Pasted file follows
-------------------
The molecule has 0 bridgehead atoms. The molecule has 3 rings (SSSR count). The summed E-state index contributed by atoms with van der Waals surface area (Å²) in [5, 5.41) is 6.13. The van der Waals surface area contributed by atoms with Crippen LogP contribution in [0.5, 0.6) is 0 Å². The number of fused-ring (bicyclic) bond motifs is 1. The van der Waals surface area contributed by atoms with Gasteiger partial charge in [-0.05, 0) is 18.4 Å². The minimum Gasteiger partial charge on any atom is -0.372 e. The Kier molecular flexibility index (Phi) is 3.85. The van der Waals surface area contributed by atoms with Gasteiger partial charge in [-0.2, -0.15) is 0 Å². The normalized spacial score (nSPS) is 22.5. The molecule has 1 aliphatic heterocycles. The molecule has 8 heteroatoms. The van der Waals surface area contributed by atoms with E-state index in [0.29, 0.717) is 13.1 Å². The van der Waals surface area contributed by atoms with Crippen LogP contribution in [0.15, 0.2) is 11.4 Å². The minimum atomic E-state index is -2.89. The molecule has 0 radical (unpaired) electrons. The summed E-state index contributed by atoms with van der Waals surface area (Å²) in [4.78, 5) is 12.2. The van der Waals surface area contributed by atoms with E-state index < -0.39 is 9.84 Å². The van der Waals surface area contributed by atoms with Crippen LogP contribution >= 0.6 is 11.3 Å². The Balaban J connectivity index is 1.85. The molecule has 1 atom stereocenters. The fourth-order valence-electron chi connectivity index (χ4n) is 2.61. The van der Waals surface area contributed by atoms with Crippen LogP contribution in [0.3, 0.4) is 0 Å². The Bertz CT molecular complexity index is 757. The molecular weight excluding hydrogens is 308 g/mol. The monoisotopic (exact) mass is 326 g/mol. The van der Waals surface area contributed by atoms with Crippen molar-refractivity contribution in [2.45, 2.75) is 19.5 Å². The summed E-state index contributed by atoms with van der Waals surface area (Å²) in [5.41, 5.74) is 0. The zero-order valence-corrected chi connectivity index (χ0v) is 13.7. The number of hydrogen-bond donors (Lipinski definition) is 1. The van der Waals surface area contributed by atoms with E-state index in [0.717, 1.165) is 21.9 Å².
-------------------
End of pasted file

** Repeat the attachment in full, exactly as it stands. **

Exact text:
The molecule has 0 bridgehead atoms. The molecule has 3 rings (SSSR count). The summed E-state index contributed by atoms with van der Waals surface area (Å²) in [5, 5.41) is 6.13. The van der Waals surface area contributed by atoms with Crippen LogP contribution in [0.5, 0.6) is 0 Å². The number of fused-ring (bicyclic) bond motifs is 1. The van der Waals surface area contributed by atoms with Gasteiger partial charge in [-0.05, 0) is 18.4 Å². The minimum Gasteiger partial charge on any atom is -0.372 e. The Kier molecular flexibility index (Phi) is 3.85. The van der Waals surface area contributed by atoms with Gasteiger partial charge in [-0.2, -0.15) is 0 Å². The normalized spacial score (nSPS) is 22.5. The molecule has 1 aliphatic heterocycles. The molecule has 8 heteroatoms. The van der Waals surface area contributed by atoms with E-state index in [0.29, 0.717) is 13.1 Å². The van der Waals surface area contributed by atoms with Crippen LogP contribution in [0.15, 0.2) is 11.4 Å². The minimum atomic E-state index is -2.89. The molecule has 0 radical (unpaired) electrons. The summed E-state index contributed by atoms with van der Waals surface area (Å²) in [4.78, 5) is 12.2. The van der Waals surface area contributed by atoms with E-state index < -0.39 is 9.84 Å². The van der Waals surface area contributed by atoms with Crippen LogP contribution >= 0.6 is 11.3 Å². The Balaban J connectivity index is 1.85. The molecule has 1 atom stereocenters. The fourth-order valence-electron chi connectivity index (χ4n) is 2.61. The van der Waals surface area contributed by atoms with Crippen LogP contribution in [0.3, 0.4) is 0 Å². The Bertz CT molecular complexity index is 757. The molecular weight excluding hydrogens is 308 g/mol. The monoisotopic (exact) mass is 326 g/mol. The van der Waals surface area contributed by atoms with Crippen molar-refractivity contribution in [2.45, 2.75) is 19.5 Å². The summed E-state index contributed by atoms with van der Waals surface area (Å²) in [5.41, 5.74) is 0. The zero-order valence-corrected chi connectivity index (χ0v) is 13.7. The number of hydrogen-bond donors (Lipinski definition) is 1. The van der Waals surface area contributed by atoms with E-state index in [0.717, 1.165) is 21.9 Å².